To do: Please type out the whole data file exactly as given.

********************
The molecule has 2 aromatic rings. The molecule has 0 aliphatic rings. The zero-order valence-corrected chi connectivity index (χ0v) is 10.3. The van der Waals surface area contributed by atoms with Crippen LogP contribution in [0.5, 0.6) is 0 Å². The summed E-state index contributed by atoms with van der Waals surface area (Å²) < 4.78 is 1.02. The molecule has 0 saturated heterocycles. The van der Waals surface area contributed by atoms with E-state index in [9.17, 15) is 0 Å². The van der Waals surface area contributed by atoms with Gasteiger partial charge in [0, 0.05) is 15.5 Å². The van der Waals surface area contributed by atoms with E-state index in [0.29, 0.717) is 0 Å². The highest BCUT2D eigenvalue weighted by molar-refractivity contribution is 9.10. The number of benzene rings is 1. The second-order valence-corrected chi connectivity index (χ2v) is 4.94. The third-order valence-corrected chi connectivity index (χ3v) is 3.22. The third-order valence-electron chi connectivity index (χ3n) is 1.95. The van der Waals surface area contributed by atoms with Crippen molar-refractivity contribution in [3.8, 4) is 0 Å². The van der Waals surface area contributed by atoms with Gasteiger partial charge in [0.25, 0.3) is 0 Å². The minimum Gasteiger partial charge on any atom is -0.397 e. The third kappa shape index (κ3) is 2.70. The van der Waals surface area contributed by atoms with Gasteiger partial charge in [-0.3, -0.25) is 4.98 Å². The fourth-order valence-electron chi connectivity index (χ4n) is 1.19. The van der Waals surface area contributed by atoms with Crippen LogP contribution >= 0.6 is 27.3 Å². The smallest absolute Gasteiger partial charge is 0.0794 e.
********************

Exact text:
The molecule has 2 aromatic rings. The molecule has 0 aliphatic rings. The zero-order valence-corrected chi connectivity index (χ0v) is 10.3. The van der Waals surface area contributed by atoms with Crippen LogP contribution in [0.5, 0.6) is 0 Å². The summed E-state index contributed by atoms with van der Waals surface area (Å²) < 4.78 is 1.02. The molecule has 0 saturated heterocycles. The van der Waals surface area contributed by atoms with E-state index in [9.17, 15) is 0 Å². The van der Waals surface area contributed by atoms with Gasteiger partial charge in [0, 0.05) is 15.5 Å². The van der Waals surface area contributed by atoms with E-state index in [0.29, 0.717) is 0 Å². The highest BCUT2D eigenvalue weighted by molar-refractivity contribution is 9.10. The number of benzene rings is 1. The second-order valence-corrected chi connectivity index (χ2v) is 4.94. The third-order valence-corrected chi connectivity index (χ3v) is 3.22. The third-order valence-electron chi connectivity index (χ3n) is 1.95. The van der Waals surface area contributed by atoms with Crippen molar-refractivity contribution in [3.8, 4) is 0 Å². The van der Waals surface area contributed by atoms with Gasteiger partial charge in [0.25, 0.3) is 0 Å². The minimum Gasteiger partial charge on any atom is -0.397 e. The third kappa shape index (κ3) is 2.70. The van der Waals surface area contributed by atoms with Gasteiger partial charge in [-0.3, -0.25) is 4.98 Å². The fourth-order valence-electron chi connectivity index (χ4n) is 1.19. The van der Waals surface area contributed by atoms with Crippen LogP contribution >= 0.6 is 27.3 Å². The smallest absolute Gasteiger partial charge is 0.0794 e.